An Idiot's Guide To Poker: How to become impervious to bad beats

Imagine a stranger coming up to you in the street with a proposition.

"Give me hundreds of pounds," says the stranger. "In fact, give me lots of hundreds of pounds, and in return I will make you a better poker player. I will make you near-impervious to bad beats. I will greatly improve the technical and emotional aspects of your game. We can sit down together and devise a strategy for your future poker career, rather than this thing you're doing now, just aimlessly wandering around from game to game in the poker wastelands. There's other stuff I can do too, but I'm a stranger in the street and can't go into too much detail right now. What do you say?"

What would you say?

Weirdly, this happened to me earlier in the week. Okay, not quite like that - strangers don't tend to approach me in the street, they tend to run shrieking from me in the street - but hopefully you get the picture. I paid lots of hundreds of pounds and I'm now a far better poker player - sleeker, more confident and primed for the future. 

How? Well, first you need to take a good hiding from the poker gods. This week they have beaten me to a pulp. It began Saturday. On Saturday I starting playing full of vim and ended up a sobbing husk. It wasn't that I played badly - I didn't, I was full of vim - but in key moments luck abandoned me. 

My AA went up against A6 and A4 all in pre-flop on the bubble of a final table - a final table with a chunky first prize  - and somehow got mangled. Queens got beaten up by eights when the chip lead looked mine. I crashed out of tournament after tournament unable to win a flip: nines would lose to KQ, KQ would lose to nines, ace-queen would lose to jack-ten, jack-ten would have no chance against sevens…and on and on, until I began to think I was the anti-hero in a poker play by Beckett. 

Sunday was worse. On Sunday out of the first eighteen times I went all-in pre-flop, I lost fifteen times. I won twice. I drew - AQ vs J9 - once. Most of those were genuine 50/50's, though a handful of times I was a 60% or 80% favourite.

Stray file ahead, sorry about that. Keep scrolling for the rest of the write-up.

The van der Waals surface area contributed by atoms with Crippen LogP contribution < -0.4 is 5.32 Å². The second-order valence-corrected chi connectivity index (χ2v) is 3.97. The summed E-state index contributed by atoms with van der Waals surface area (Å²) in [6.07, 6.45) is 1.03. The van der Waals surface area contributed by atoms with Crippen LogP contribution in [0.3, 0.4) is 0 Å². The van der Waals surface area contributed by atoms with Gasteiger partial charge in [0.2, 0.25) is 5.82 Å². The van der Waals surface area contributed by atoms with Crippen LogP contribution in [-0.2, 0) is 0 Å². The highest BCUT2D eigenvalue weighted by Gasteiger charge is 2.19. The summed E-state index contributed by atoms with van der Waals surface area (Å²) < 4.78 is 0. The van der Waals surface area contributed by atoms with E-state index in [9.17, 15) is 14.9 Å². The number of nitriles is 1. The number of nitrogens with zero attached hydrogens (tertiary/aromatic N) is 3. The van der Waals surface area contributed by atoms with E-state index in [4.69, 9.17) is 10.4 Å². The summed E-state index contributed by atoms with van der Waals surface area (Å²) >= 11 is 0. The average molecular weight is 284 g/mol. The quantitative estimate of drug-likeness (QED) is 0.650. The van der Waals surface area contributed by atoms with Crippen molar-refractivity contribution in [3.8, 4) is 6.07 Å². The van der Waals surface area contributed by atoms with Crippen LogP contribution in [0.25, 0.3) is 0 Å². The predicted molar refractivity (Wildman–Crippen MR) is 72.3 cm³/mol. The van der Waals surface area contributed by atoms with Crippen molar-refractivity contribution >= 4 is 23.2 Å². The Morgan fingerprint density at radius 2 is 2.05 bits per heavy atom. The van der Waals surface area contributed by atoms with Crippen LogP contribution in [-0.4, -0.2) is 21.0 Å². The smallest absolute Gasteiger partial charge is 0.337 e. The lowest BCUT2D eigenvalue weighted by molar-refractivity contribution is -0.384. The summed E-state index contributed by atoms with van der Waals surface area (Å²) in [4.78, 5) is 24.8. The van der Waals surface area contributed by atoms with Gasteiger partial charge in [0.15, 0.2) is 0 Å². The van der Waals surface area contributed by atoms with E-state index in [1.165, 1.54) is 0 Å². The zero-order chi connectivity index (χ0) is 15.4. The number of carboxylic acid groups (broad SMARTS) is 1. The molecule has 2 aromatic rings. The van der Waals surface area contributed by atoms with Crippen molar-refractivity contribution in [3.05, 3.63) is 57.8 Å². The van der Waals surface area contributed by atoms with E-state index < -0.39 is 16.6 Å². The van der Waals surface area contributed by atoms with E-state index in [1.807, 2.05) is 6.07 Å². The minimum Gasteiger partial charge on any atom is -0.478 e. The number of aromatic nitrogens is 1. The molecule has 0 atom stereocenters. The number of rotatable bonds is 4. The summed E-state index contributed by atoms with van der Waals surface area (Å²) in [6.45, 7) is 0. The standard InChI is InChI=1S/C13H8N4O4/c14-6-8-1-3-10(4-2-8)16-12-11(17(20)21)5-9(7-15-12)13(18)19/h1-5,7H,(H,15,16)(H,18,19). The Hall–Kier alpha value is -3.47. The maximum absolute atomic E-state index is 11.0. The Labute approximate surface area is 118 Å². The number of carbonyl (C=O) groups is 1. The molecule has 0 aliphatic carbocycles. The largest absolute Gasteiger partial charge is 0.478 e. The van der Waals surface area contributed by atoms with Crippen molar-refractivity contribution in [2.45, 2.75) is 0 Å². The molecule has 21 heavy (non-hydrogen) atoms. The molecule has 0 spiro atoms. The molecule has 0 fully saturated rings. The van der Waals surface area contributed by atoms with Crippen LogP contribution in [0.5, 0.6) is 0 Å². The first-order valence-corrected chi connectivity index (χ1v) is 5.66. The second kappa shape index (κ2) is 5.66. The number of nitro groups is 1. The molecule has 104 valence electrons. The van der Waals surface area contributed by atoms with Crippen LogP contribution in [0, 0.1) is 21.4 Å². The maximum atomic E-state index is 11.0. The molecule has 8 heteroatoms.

It's okay, I said to myself, this happens. Just keep playing well and the good times will trickle back. On Monday and Tuesday I kept playing well. The good times didn't trickle back. 

On Wednesday I wrestled my game to the ground and had a long, hard look at it. It seemed fine, or as fine as it's ever been, but there was plenty of room for improvement. 

If I can't win flips, I thought, I'll do my best to avoid those situations and work on my small ball game. On Wednesday and Thursday then I hid from flips, preferring to see flops cheaply in position and then outmanoeuvre my opponents by c-betting mercilessly, three-barrelling with muck, check-raising fearlessly on dangerous boards, min-raising turns with air when scare cards hit and then potting rivers if I thought my bluffs could squeak through. Of course in the later stages of tournaments there would be times when all the chips had to go in pre-flop. Mostly, I would lose here.

By Friday, I felt like a much better poker player although the bad luck still leapt out of the shadows. I lost a tournament-defining pot when I was a 97% favourite on the flop when all the money went in and shrugged it off, revelled in it almost. Bad beats mean nothing, I thought, I'm twice the player I was a week ago, I thought, and that's what counts - not losing a few pots here and there. 

And the future? Well, I have a plan, a plan that can hopefully negate these smudges of misfortune. I would be delighted to share it with you next week. Until then, run well. 

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Read more from our poker writer Steve Rowland